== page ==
Iraq’s Minister for Municipalities and Public Works has told Reuters that the country is to spend $1.5 billion annually for two to three years on 50 water and sewerage projects, which will be open to work by foreign contractors.
“We will ask companies to bid for them in 2014 … By the end of 2013, these projects will have passed the planning phase and will be needing implementation.“
Mr Adil Mhoder [Adil Muhudir Radi al-Maliki] added that the government was taking steps to encourage foreign contractors to set up in Iraq, including facilitating the issuing of visas to businessmen and reducing bureaucracy, including speeding up the process of awarding contracts.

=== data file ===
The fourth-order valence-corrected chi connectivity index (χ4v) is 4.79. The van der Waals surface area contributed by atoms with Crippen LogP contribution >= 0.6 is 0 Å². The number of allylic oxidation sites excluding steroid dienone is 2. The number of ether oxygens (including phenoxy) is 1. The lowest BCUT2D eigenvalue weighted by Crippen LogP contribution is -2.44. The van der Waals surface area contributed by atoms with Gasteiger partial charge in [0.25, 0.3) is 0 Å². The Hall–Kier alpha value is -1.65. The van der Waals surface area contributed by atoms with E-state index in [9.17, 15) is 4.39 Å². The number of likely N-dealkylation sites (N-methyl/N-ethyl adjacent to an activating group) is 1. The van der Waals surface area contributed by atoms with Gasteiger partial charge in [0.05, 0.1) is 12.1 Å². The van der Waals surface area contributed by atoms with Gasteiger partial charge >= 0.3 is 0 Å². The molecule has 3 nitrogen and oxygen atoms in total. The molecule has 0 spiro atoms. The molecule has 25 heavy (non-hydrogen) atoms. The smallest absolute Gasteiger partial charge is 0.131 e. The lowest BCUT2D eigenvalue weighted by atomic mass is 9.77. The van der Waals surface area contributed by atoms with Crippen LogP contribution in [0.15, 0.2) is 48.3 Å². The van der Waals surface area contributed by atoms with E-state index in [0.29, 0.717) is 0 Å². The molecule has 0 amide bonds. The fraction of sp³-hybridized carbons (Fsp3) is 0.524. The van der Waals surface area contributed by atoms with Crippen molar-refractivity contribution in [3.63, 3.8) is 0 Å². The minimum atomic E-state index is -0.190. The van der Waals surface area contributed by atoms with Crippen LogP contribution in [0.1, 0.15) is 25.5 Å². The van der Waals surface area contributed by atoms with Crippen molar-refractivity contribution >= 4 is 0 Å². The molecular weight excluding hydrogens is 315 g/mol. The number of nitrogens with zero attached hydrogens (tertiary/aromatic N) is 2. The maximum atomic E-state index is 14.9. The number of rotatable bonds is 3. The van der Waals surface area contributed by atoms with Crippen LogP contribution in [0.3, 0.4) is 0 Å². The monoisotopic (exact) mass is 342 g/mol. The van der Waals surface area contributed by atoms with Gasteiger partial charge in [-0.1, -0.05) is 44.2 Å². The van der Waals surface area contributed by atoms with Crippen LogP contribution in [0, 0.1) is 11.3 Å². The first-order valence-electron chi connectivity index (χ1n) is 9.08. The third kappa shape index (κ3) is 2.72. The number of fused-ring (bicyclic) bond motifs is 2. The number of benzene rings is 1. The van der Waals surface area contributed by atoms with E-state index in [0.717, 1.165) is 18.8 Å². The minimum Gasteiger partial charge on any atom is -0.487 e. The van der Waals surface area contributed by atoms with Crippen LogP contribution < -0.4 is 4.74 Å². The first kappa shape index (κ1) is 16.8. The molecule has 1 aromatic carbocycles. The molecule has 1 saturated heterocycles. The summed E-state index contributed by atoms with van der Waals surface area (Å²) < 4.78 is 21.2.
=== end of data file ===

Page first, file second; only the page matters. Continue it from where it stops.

The government has already authorised heads of diplomatic missions to issue visas for businessmen and investors within 48 hours, he said. It is also offering letters of credit that could be used by contractors who need to import equipment and other supplies.
(Picture: Nasiriyah Water Treatment Plant. Credit: USACE)